XXVI.6 That the order of successions depends on the principles of political or civil law, and not on the principles of natural law
The Voconian law prohibited naming a woman as heir, even one’s only daughter. There never was, St. Augustine states, a more unjust law.  A formula of Marculfus  treats as impious the custom that deprives daughters of their fathers’ successions. Justinian  calls the right of inheritance of males to the prejudice of daughters barbaric. The reason for these notions is that the right which children have to inherit from their fathers has been regarded as a consequence of natural law, which it is not.
Natural law requires fathers to nourish their children, but does not oblige them to make them their heirs. The division of property, the laws on that division, and the successions after the death of the one who had received this share, can all be determined only by society, and consequently by political or civil laws.
It is true that the political or civil order often calls for children to inherit from their fathers, but it does not always require it.
The laws of our fiefs could have had reasons why the eldest male, or the closest relatives on the male side, should have everything, and the daughters nothing ; and the laws of the Lombards  could have had some reasons why sisters, natural children, other relatives, and for want of them the public treasury, should share with the daughters.
It was decreed in some Chinese dynasties that the emperor’s brothers would succeed him, and that his children would not. If they wanted the prince to possess a degree of experience, if they feared rule by minors, or if it was essential to prevent eunuchs from placing children successively on the throne, they could very well establish such an order of succession ; and when some writers have called those brothers usurpers,  they have been applying notions taken from the laws of our own countries.
According to the custom of Numidia, Delsaces, brother of Gala, succeeded to the kingdom, and not his son Massinissa.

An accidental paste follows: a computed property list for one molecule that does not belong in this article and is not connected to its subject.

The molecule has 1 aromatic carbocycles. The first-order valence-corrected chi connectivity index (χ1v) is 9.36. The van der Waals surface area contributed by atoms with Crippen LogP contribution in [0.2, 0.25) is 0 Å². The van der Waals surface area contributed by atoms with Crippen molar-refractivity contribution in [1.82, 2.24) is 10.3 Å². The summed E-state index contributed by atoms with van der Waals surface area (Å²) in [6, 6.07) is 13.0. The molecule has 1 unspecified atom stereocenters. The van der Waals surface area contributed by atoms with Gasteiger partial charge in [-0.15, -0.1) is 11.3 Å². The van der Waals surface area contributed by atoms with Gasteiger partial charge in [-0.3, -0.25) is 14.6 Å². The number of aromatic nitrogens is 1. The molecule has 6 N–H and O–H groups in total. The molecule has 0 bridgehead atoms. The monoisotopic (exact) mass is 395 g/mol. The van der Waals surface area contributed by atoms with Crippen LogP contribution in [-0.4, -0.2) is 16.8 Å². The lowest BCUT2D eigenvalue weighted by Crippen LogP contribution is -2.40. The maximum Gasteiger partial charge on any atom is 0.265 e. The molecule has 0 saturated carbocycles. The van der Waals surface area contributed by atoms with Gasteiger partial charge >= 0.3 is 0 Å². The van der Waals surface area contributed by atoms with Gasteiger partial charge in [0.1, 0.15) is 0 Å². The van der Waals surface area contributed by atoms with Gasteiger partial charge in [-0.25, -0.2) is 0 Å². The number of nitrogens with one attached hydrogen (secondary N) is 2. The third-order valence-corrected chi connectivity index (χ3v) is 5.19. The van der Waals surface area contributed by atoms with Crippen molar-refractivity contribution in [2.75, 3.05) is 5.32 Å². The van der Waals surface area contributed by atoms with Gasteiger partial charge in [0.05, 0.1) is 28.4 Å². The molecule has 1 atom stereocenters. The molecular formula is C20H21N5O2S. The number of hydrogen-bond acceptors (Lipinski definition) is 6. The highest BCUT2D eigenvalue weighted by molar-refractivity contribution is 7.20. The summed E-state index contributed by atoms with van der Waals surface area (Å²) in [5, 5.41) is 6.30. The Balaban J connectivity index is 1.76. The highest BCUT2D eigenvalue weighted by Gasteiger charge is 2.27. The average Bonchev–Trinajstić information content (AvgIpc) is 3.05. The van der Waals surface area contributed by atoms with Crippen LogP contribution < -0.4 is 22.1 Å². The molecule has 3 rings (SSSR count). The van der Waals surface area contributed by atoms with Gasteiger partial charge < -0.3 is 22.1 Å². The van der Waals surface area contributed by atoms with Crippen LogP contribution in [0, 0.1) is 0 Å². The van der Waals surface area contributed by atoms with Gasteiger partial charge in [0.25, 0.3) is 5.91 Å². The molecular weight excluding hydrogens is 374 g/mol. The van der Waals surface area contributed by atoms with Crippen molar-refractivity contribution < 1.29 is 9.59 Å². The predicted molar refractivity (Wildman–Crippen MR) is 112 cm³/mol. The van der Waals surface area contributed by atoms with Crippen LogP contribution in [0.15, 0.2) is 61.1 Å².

There are purely elective monarchies ; and once it is clear that the order of successions must derive from the political or civil laws, it is for them to decide in which cases reason would have that succession turned over to the children, and in which cases it must be given to others.
For one Arabian people, the day when the king mounted the throne, guardians were assigned to all the pregnant women in the country, and the first child to come into the world was the successor prince. 
In countries where polygamy is established, the prince has many children ; the number is greater in some countries than in others. There are states where the people would find it impossible to support the king’s children  ; they were able to establish that the king’s children would not succeed him, but rather his sister’s.
A prodigious number of children would expose the state to frightful civil wars. The order of succession that gives the crown to the sister’s children, who are not more numerous than the children of a prince who had had but one wife would be, avoids these drawbacks.
There are nations where reasons of state or some maxim of religion have required that a certain family should always be on the throne ; such is in the Indies  the jealousy of one’s caste, and the fear of derogating from it ; it was their thought that, in order always to have princes of the royal blood, it was best to take the children of the king’s eldest sister.
The general maxim : to nourish one’s children is an obligation of natural law ; to give them one’s succession is an obligation of civil or political law. Whence derive the different provisions relating to bastards in the different countries of the world : they follow the civil or political laws of each country.